Launched in 1946 as a way to advance international partnership and mutual understanding, the Fulbright Program has given approximately 300,000 students — 114,000 from the United States and 186,000 from other countries — the opportunity to study, teach and conduct research, exchange ideas and contribute to finding solutions to shared global concerns. Each Fulbright grant covers the costs of travel abroad and living expenses for one academic year.
The list of the newest Fulbright scholarship winners from MIT, along with information about how they will use their Fulbright scholarship, is as follows:
- Dallas native Anne-Marie Corley, who received an SM in science writing in 2009, will travel to Russia to study that country’s space-program culture.
- Charles DeRobertis, of Channahon, Ill., who is completing undergraduate studies in biology and foreign languages and literatures, will teach English in Spain.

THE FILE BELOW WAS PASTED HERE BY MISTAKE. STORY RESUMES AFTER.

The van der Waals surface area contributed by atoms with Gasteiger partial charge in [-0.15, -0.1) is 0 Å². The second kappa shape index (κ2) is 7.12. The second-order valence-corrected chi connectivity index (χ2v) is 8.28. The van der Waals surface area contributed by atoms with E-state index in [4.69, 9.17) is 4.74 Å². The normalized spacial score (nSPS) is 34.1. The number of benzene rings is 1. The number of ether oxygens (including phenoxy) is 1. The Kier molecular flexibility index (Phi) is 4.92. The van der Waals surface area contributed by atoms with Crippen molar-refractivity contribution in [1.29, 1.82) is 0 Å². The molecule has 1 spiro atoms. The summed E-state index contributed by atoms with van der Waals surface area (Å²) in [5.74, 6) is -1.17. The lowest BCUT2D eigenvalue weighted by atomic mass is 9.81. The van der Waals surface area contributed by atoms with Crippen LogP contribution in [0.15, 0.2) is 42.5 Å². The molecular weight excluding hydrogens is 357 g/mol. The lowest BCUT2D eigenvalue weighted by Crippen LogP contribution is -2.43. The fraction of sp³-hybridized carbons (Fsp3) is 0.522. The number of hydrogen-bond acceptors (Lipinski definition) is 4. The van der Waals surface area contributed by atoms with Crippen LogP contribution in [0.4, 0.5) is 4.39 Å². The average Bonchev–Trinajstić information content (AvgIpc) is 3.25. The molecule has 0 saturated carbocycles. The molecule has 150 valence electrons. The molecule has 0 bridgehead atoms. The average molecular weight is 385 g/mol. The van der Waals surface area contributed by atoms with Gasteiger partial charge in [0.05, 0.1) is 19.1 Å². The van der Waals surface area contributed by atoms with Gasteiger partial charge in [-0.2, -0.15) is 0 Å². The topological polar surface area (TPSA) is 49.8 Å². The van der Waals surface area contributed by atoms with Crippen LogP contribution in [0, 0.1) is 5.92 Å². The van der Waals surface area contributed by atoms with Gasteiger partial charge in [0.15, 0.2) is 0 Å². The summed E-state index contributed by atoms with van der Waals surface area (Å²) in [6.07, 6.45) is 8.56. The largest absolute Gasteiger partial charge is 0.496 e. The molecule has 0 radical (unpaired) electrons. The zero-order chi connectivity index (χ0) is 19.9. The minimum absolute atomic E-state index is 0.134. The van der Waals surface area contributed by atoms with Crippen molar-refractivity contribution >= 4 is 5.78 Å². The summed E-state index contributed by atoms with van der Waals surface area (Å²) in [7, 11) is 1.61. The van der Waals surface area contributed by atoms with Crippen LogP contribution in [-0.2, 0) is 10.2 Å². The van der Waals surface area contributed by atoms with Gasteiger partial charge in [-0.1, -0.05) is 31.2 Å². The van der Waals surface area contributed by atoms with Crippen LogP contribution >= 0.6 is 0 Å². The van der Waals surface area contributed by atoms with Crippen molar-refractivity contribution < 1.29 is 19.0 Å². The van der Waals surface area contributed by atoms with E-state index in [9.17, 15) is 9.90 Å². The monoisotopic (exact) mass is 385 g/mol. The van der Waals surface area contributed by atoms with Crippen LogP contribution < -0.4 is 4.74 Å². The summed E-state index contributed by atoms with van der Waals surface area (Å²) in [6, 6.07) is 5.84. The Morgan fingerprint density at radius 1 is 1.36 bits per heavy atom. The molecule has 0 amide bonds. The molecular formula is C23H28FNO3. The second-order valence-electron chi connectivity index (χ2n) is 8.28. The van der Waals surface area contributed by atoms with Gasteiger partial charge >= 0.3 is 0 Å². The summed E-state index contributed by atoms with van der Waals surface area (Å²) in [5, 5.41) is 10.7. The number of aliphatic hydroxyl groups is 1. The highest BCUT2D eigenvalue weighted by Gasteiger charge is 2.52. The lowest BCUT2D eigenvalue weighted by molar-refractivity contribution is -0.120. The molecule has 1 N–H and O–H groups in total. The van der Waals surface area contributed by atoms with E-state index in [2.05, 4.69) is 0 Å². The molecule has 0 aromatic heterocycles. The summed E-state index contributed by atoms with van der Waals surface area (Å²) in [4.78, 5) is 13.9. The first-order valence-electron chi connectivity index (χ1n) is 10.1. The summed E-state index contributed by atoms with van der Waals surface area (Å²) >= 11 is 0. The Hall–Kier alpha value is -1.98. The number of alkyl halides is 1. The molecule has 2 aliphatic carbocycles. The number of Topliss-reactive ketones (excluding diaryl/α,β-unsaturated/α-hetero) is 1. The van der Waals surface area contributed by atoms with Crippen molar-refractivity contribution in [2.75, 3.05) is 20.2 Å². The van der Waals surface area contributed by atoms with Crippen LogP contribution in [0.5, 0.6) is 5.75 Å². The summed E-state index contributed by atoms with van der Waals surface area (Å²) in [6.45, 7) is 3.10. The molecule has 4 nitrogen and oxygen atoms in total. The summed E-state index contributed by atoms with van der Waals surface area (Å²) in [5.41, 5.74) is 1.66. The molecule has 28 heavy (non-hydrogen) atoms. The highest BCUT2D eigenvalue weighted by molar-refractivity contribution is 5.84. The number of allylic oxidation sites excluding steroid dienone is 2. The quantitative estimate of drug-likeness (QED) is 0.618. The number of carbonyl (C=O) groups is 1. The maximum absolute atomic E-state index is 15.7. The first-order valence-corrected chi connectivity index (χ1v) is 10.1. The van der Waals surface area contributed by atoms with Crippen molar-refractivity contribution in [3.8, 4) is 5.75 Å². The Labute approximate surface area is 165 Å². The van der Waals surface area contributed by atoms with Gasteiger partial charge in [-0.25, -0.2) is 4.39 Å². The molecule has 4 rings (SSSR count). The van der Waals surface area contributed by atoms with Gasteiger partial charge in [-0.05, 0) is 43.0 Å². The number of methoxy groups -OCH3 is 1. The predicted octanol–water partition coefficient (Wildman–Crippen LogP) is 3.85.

- San Antonio native Travis Dunn, who is completing an interdiscplinary PhD in transportation through the Department of Civil and Environmental Engineering, will go to Mexico to study advanced transportation technologies for mobility, the environment and economic development.
- Manvi Goel, a Centreville, Va., native who is completing undergraduate studies in economics and political science, will go to India to study the extension of venture capital to micro-entrepreneurs in India.
- Allentown, Pa., native Rachel Licht, who is due to graduate next week with an SB in chemical engineering, will travel to France to study the production of cellulosic ethanol by fermentation.
- Ian Rousseau, a native of South Hero, Vt., who is completing undergraduate studies in physics, will study “Novel Solar Energy Conversion via Terahertz Rectification” in Germany.
- Bloomfield Hills, Mich., native Lauren Shields, who is due to graduate next week with an SB in biology, will travel to Switzerland to study the role of inflammation in metabolic syndrome.
- Amos Winter, of Chesterfield, N.H., who is completing a PhD in mechanical engineering, will travel to India. There, he will continue work on the “Leveraged Freedom Chair,” a wheelchair he developed specifically for use in the developing world.